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July 3, 1864

Early Rising, As Regards Excursions to the Cliff House

Early to bed, and early to rise,
Makes a man healthy, wealthy and wise
- Benjamin Franklin.

I don't see it.
- George Washington

Now both of these are high authorities - very high and respectable authorities - but I am with General Washington first, last, and all the time on this proposition.

Because I don't see it, either.

I have tried getting up early, and I have tried getting up late - and the latter agrees with me best. As for a man's growing any wiser, or any richer, or any healthier, by getting up early, I know it is not so; because I have got up early in the station-house many and many a time, and got poorer and poorer for the next half a day, in consequence, instead of richer and richer. And sometimes, on the same terms, I have seen the sun rise four times a week up there at Virginia, and so far from my growing healthier on account of it, I got to looking blue, and pulpy, and swelled, like a drowned man, and my relations grew alarmed and thought they were going to lose me. They entirely despaired of my recovery, at one time, and began to grieve for me as one whose days were numbered - whose fate was sealed - who was soon to pass away from them forever, and from the glad sunshine, and the birds, and the odorous flowers, and murmuring brooks, and whispering winds, and all the cheerful scenes of life, and go down into the dark and silent tomb - and they went forth sorrowing, and jumped a lot in the graveyard, and made up their minds to grin and bear it with that fortitude which is the true Christian's brightest ornament.

You observe that I have put a stronger test on the matter than even Benjamin Franklin contemplated, and yet it would not work. Therefore, how is a man to grow healthier, and wealthier, and wiser by going to bed early and getting up early, when he fails to accomplish these things even when he does not go to bed at all? And as far as becoming wiser is concerned, you might put all the wisdom I acquired in these experiments in your eye, without obstructing your vision any to speak of.

As I said before, my voice is with George Washington's on this question.

Another philosopher encourages the world to get up at sunrise because "it is the early bird that catches the worm."

It is a seductive proposition, and well calculated to trap the unsuspecting. But its attractions are all wasted on me, because I have no use for the worm. If I had, I would adopt the Unreliable's plan. He was much interested in this quaint proverb, and directed the powers of his great mind to its consideration for three or four consecutive hours. He was supposing a case. He was supposing, for instance, that he really wanted the worm - that the possession of the worm was actually necessary to his happiness - that he yearned for it and hankered after it, therefore, as much as a man could yearn for and hanker after a worm under such circumstances - and he was supposing, further, that he was opposed to getting up early in order to catch it (which was much the more plausible of the two suppositions). Well, at the end of three or four hours' profound meditation upon the subject, the Unreliable rose up and said: "If he were so anxious about the worm, and he couldn't get along without him, and he didn't want to get up early in the morning to catch him - why then, by George, he would just lay for him the night before!" I never would have thought of that. I looked at the youth, and said to myself, he is malicious, and dishonest, and unhandsome, and does not smell good - yet how quickly do these trivial demerits disappear in the shadow when the glare from his great intellect shines out above them!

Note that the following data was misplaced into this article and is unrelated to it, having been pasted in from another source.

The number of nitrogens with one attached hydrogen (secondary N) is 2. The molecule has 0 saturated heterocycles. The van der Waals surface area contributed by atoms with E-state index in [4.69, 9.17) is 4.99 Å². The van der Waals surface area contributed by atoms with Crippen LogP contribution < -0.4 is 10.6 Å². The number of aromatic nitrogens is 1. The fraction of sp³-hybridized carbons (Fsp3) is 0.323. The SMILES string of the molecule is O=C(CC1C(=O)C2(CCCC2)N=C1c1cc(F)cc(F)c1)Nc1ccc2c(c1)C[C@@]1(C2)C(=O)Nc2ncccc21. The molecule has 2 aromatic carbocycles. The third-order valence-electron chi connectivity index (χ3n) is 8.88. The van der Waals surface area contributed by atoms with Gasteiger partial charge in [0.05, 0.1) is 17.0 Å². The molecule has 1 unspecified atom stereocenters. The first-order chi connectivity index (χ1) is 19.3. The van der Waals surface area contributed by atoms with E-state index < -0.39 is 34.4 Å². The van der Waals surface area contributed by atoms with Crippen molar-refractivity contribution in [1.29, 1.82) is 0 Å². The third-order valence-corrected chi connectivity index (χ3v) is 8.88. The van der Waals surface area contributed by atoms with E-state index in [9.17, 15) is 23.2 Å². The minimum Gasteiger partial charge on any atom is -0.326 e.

I have always heard that the only time in the day that a trip to the Cliff House could be thoroughly enjoyed, was early in the morning; (and I suppose it might be as well to withhold an adverse impression while the flow-tide of public opinion continues to set in that direction.)

I tried it the other morning with Harry, the stock-broker, rising at 4 A. M., to delight in the following described things, to wit:

A road unencumbered by carriages, and free from wind and dust; a bracing atmosphere; the gorgeous spectacle of the sun in the dawn of his glory; the fresh perfume of flowers still damp with dew; a solitary drive on the beach while its smoothness was yet unmarred by wheel or hoof, and a vision of white sails glinting in the morning light far out at sea.

These were the considerations, and they seemed worthy a sacrifice of seven or eight hours' sleep.